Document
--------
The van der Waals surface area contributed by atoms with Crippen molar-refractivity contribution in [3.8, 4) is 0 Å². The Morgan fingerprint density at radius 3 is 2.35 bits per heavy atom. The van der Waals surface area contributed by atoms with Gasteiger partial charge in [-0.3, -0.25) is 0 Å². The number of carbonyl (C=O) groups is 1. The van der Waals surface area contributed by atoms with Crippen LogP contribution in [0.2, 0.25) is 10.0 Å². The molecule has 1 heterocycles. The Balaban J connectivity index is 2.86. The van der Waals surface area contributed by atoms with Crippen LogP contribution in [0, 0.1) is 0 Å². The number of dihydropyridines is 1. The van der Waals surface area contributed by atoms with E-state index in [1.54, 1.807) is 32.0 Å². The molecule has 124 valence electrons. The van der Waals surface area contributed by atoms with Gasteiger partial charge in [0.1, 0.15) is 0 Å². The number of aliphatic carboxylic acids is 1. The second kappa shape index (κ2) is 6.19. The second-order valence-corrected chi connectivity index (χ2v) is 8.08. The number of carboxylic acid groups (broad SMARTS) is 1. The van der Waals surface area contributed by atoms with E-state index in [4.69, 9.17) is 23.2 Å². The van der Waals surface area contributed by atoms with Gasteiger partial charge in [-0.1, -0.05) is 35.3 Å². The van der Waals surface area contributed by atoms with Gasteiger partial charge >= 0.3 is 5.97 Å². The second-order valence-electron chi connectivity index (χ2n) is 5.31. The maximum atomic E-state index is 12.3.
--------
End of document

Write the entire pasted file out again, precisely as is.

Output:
The van der Waals surface area contributed by atoms with Crippen molar-refractivity contribution in [3.8, 4) is 0 Å². The Morgan fingerprint density at radius 3 is 2.35 bits per heavy atom. The van der Waals surface area contributed by atoms with Gasteiger partial charge in [-0.3, -0.25) is 0 Å². The number of carbonyl (C=O) groups is 1. The van der Waals surface area contributed by atoms with Crippen LogP contribution in [0.2, 0.25) is 10.0 Å². The molecule has 1 heterocycles. The Balaban J connectivity index is 2.86. The van der Waals surface area contributed by atoms with Crippen LogP contribution in [0, 0.1) is 0 Å². The number of dihydropyridines is 1. The van der Waals surface area contributed by atoms with E-state index in [1.54, 1.807) is 32.0 Å². The molecule has 124 valence electrons. The van der Waals surface area contributed by atoms with Gasteiger partial charge in [0.1, 0.15) is 0 Å². The number of aliphatic carboxylic acids is 1. The second kappa shape index (κ2) is 6.19. The second-order valence-corrected chi connectivity index (χ2v) is 8.08. The number of carboxylic acid groups (broad SMARTS) is 1. The van der Waals surface area contributed by atoms with E-state index in [4.69, 9.17) is 23.2 Å². The van der Waals surface area contributed by atoms with Gasteiger partial charge in [-0.1, -0.05) is 35.3 Å². The van der Waals surface area contributed by atoms with Gasteiger partial charge >= 0.3 is 5.97 Å². The second-order valence-electron chi connectivity index (χ2n) is 5.31. The maximum atomic E-state index is 12.3.